“…dealers have the opportunity to geographically target their products and services, and mobile technology offers the ability to connect with a dealer during the shopping process…Right now we are particularly keen on the benefits of online video. It’s the new portable TV and offers the sight, sound and motion automotive marketers crave to differentiate their product and to evoke consumer emotion. In November 2007, U.S. consumers viewed more than 225 million auto/vehicle videos on YouTube…Google’s resources and expertise make YouTube’s search experience the best it can possibly be…We will continue to make search and discovery of videos a priority in 2008…Don’t build it and wait for consumers to come to your site. Venture out, find them and communicate with them online through gadgets that provide dealer locators, photo/video galleries, build and price features directly to the consumers in a microsite format…don’t ignore the data. Today it’s more compelling than ever to follow the consumer and lead from behind. Consumer engagement is increasing and driving their behavior as witnessed by the growth in social networking, video, mobile and search. On the horizon I see integrated marketing moving to integrated accountability and ROI. Marketers will develop more cause and effect levers.”

The Microsoft/Yahoo! Threats to Privacy Issues Exemplied by Ad Industry Reaction to Deal

Once again, we thank the ad industry for writing our blog (and regulatory!) copy: “”I think what we lose in being able to negotiate with both of them we’ll gain with new opportunities. The biggest opportunity would be to leverage Yahoo’s behavioral targeting across Microsoft’s relationships with Facebook, XBox and Massive, which has the ability to dynamically insert ads in console games.”–Andrea Kerr Redniss, SVP, Optimedia US.”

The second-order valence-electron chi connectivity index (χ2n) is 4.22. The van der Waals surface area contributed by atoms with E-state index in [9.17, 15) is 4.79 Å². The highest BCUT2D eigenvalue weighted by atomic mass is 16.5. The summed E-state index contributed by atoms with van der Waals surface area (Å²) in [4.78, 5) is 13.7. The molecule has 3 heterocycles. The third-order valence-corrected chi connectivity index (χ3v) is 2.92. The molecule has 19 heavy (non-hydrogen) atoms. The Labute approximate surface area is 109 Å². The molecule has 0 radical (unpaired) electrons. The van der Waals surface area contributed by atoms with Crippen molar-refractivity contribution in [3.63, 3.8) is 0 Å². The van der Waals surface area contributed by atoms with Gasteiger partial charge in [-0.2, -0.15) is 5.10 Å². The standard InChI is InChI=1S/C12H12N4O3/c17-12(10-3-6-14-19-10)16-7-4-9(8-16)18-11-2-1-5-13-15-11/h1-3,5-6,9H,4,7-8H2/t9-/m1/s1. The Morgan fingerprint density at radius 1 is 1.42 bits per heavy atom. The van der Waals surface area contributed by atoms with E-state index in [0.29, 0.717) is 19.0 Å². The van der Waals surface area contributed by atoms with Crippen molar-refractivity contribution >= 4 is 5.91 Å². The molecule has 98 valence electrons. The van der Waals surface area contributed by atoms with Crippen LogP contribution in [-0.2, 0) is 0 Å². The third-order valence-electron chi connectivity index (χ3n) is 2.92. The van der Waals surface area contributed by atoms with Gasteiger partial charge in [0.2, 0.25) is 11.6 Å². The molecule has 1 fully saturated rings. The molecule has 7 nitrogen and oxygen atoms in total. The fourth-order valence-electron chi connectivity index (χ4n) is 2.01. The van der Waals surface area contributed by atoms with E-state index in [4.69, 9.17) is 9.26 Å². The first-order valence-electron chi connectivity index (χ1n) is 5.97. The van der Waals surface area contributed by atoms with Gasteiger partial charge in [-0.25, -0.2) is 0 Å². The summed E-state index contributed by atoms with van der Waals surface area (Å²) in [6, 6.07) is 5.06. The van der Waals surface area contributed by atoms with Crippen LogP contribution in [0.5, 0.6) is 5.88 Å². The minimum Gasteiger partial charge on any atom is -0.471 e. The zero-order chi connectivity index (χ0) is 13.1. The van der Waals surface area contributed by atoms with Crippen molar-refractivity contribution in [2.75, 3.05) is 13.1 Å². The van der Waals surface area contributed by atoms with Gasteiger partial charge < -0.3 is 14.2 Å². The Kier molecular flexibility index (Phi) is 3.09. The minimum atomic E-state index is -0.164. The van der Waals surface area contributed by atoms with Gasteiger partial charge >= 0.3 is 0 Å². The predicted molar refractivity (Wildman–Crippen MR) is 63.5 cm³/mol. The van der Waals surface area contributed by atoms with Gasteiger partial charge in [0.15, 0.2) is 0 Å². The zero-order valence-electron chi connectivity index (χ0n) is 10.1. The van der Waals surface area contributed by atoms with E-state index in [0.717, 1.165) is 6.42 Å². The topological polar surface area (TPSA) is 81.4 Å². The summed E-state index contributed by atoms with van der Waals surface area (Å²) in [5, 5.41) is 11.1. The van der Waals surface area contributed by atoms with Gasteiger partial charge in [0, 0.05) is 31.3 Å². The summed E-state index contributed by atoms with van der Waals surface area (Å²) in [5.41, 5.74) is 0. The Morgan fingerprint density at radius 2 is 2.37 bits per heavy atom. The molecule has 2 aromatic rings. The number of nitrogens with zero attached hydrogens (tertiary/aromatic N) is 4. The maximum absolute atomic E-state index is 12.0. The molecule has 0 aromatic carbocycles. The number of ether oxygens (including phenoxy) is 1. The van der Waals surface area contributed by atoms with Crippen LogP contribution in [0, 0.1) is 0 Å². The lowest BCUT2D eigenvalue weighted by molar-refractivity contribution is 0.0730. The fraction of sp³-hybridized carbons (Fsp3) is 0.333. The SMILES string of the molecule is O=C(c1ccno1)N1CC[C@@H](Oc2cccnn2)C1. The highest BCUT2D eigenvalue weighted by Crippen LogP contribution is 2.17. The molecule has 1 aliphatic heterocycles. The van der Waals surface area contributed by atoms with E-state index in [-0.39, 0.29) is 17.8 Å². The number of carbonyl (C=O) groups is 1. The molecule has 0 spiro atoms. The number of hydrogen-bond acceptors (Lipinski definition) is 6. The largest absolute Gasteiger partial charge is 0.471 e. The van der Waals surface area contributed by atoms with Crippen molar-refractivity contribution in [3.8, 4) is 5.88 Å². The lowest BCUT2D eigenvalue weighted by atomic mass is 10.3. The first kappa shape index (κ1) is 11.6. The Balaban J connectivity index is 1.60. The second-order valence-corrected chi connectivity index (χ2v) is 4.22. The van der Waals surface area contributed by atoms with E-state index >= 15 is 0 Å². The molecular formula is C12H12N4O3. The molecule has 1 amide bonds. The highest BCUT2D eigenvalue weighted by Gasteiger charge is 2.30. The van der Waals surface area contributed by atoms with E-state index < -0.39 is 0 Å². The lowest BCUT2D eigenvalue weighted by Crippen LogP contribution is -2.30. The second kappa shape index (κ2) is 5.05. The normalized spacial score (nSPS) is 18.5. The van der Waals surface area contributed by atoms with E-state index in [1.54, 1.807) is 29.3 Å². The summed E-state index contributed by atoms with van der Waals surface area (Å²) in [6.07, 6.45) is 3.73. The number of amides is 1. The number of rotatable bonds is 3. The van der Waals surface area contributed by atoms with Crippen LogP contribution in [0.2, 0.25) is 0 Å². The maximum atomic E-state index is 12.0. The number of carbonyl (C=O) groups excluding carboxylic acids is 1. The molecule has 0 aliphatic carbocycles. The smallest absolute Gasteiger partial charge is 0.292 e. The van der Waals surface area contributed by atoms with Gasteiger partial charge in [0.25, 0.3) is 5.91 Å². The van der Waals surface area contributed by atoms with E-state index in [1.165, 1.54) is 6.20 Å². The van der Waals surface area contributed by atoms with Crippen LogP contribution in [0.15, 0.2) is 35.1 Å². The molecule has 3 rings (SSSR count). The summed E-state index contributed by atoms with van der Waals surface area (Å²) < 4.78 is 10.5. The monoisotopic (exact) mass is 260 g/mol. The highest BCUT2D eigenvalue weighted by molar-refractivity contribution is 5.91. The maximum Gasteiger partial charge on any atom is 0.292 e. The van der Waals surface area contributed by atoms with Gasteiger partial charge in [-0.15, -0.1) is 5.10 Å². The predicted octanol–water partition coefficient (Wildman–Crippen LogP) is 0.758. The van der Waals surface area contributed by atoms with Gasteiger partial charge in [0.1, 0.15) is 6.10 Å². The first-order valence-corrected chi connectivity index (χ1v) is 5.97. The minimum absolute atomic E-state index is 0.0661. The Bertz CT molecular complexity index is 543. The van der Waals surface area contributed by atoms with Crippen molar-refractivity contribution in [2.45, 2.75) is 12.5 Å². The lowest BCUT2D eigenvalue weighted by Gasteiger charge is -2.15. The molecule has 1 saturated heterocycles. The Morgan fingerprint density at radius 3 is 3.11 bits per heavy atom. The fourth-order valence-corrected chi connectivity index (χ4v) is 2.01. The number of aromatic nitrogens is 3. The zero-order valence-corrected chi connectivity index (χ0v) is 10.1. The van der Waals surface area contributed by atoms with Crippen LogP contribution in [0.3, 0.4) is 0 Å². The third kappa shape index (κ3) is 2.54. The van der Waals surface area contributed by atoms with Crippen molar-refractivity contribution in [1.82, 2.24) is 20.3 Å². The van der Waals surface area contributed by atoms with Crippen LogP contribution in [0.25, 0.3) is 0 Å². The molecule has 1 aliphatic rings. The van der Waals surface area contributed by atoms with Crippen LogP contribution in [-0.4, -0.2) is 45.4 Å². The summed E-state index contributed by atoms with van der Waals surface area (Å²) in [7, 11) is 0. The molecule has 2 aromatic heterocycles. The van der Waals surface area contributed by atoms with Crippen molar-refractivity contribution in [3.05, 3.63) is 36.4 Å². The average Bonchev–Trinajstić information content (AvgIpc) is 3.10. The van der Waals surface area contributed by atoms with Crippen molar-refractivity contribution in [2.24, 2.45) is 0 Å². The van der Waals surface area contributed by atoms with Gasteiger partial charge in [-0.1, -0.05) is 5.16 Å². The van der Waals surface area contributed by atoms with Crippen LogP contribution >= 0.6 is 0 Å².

from: Madison Avenue: We Love MSFT-YHOO. Silicon Valley Insider. Feb. 1, 2008.

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The Net’s “Long-Tail”–a Leash Controlled by Two Giants & FTC Bungles Merger Review

Just a few added thoughts on the proposed Microsoft-Yahoo! deal. We think there needs to be real soul-searching by Congress and the FTC on how it addressed the Google/DoubleClick deal and the related spate of new media mergers in 2007. We told both Hill leaders and the FTC that they needed to explore the larger dimensions of this deal–including its impact on the diversity of online publishing (that’s because whomever controls the “monetization” engine of the online ad biz becomes the critical controller). When Microsoft, Yahoo!, Time Warner and the others went on a post GoogleClick shopping spree, we said the FTC should reject these mergers until they had examined the entire online ad market. But the commission failed to do so, in our opinion.

So now as a proposed Yahoo! takeover by Microsoft is considered, one serious concern is that a merger brings with it newly acquired assets that further add to concerns over consolidation and data privacy. The FTC approved without safeguards the $6 billion takeover of aQuantive by Microsoft. The FTC approved without safeguards the takeover by Yahoo! of behavioral targeting ad network Blue Lithium. The FTC approved without safeguards Yahoo!s acquisition of online ad exchange (and data collection system) known as Right Media. There have been other purchases as well by the two companies.

Congress will need to investigate the implications to both competition and consumer privacy: neither the FTC nor DoJ can be trusted to address these concerns. There are also human right issues, given Microsoft’s own work in China. We will be following this deal closely, including examining the implications of a Yahoo!-Microsoft digital combine.